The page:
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Handwritten letter from Carlos Gomes (1885)

Handwritten letter from Carlos Gomes (1885)

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"This morning I found all the piano keys on the floor. What? What was it like?"

  • Handwritten letter from Carlos Gomes to Vincenzo Appiani.
  • One sheet, front and back, 4 pages and envelope.
  • In Italian.
  • 13.6 cm x 21.2 cm.
  • February 18, 1885, in Magianegh (Italy).
  • Excellent condition.
  • Unique piece.

Approximate translation from Italian to Portuguese

My dearest Vincenzo,

He had his ( ) along with another one from his very kind companion.

I also received l'ARCOLAIO from master Carlo Fummagalli, and I'm asking Mrs. Elvira to give me that pair. Because I want to show Miss Raggi, from whom I hid the truth, that is, the existence of that song dedicated to her, as she did at the moment I was asking if Marenca's poetry had already been put to music.

I cannot understand the reason why Miss Raggi showed me that poem already dedicated to her and set to music! Now I feel obliged to apologize to MC Fumagalli, but I don't know where to find him. Do you know where my rival ARCOLAIESCO lives? I don't believe he's related to Adolfo, at least judging by his distaff.

Now I feel significantly better from my rheumatism, but with the weather like this I won't even risk going to Milan. I wait for the month when the sun comes out to do the same thing as a lizard.

This morning I found all the piano keys on the floor. What thing? How it was? I don't remember more than yesterday, when the clock turned off, and I decided to warm up at the piano. Trying to beat the famous bilboquet and...punft...punft... I lost my patience and went to lunch cursing the cold. I say “the cold” because it almost convinces me that the reason that prevents me from being able to make mistakes with the keys is the cold itself. I have a lot of hope for this summer! So, at the moment I have not been attacked or tied up by the cold! Oh the cold! If the sun doesn't come out soon, I'll pick it up in Pernambuco and bring you a little bottled piece.

Mimardi sent me the print proof of that camera yesterday, which is why I hope to have it ready. I'm in danger that this year I won't be able to go to Brazil and that “The Slave” will be presented in Italy before in its homeland. Goodbye for today, a handshake for you, wife and friend. A happy birthday kiss for Emilietta.

Always your true friend,

Gomes

Carlos Gomes (1836 - 1896) is considered by many to be the greatest Brazilian opera composer. The genius with an unstable temperament conquered Europe without leaving aside the themes of his nation, dealing with indigenism and the abolition of slavery in his works.

Born in 1836 into a humble family in the city of Campinas, in the interior of the state of São Paulo, music entered Gomes' life early. At a young age, he lost his mother, and soon began working with his brothers in the Banda Musical de Campinas, created by his father to support the family. But what was a means of survival would become the first step towards young Carlos' entry into the world of music, and before long he was performing dances, concerts and masses.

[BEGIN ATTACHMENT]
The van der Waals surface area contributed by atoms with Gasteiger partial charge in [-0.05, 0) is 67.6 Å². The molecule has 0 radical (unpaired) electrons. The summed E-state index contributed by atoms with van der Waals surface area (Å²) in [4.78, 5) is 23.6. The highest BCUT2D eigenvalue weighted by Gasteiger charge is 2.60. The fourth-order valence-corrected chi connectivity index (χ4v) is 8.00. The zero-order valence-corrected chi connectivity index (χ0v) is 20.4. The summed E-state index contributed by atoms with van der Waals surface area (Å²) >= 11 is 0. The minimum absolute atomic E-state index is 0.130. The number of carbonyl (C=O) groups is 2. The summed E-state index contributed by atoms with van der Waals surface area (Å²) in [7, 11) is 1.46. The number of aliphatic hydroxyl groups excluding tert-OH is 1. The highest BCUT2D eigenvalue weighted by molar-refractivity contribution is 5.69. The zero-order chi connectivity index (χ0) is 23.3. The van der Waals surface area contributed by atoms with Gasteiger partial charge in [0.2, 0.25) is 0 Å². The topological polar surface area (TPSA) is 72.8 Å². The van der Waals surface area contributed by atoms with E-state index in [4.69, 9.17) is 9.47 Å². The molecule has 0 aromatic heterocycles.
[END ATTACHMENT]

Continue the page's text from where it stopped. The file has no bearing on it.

It didn't take long for his fame to reach Rio de Janeiro where the musician had the opportunity to perform in front of the royal family, an event that would transform his life. In 1863, Carlos Gomes left for Europe to study at the Milan Conservatory with the recommendations of the empress, Dona Tereza Cristina.

And so, the Brazilian composer conquered the world, becoming known for his great works, but also for his irritable temperament, as can be seen in the letter he wrote to Vincenzo Appiani, the famous Italian pianist and composer.

The instigating letter provokes countless questions. Who was, for example, Carlo Fummagalli's rival that Gomes speaks so furiously about? The name of his execrated enemy did not go down in history, so, in a way, Carlos Gomes won, but it is still intriguing to imagine what such a man would have done to arouse the composer's ire.

In his missive, Gomes also reveals precious details of his creative process filled with his stormy temperament. Could it be that the piano keys found on the floor were broken by himself? Imagining him on a cold winter night composing operas and playing instruments is a treat for the imagination.

Winter was not the favorite season of the São Paulo composer, who missed the sun so much that he wanted to pick it up in Pernambuco and take it bottled to the Old Continent. But the desire to travel to his country was not the sole intention of seeking tropical heat. Gomes wanted to present his new opera “The Slave” in Brazil before showing it in Italy, due to its intrinsic connection to Brazilian history.

The famous work by Carlos Gomes had its premiere surrounded by controversies, such as the fact that “the slave” protagonist changed from a black man to an indigenous man so as not to shock the 19th century audience. Finally, this great work was presented at the Brazil, in the year 1889, months before the proclamation of the republic, crowning the air of change that was blowing in the country.

Composer, artist, Brazilian, Carlos Gomes synthesized many of the issues that bubbled up in Brazil in the effervescent time in which he lived. His works are a portrait of the nation and his legacy even today, after almost 2 centuries, continues to be current and provoking reflections. His cards rarely appear on the market.

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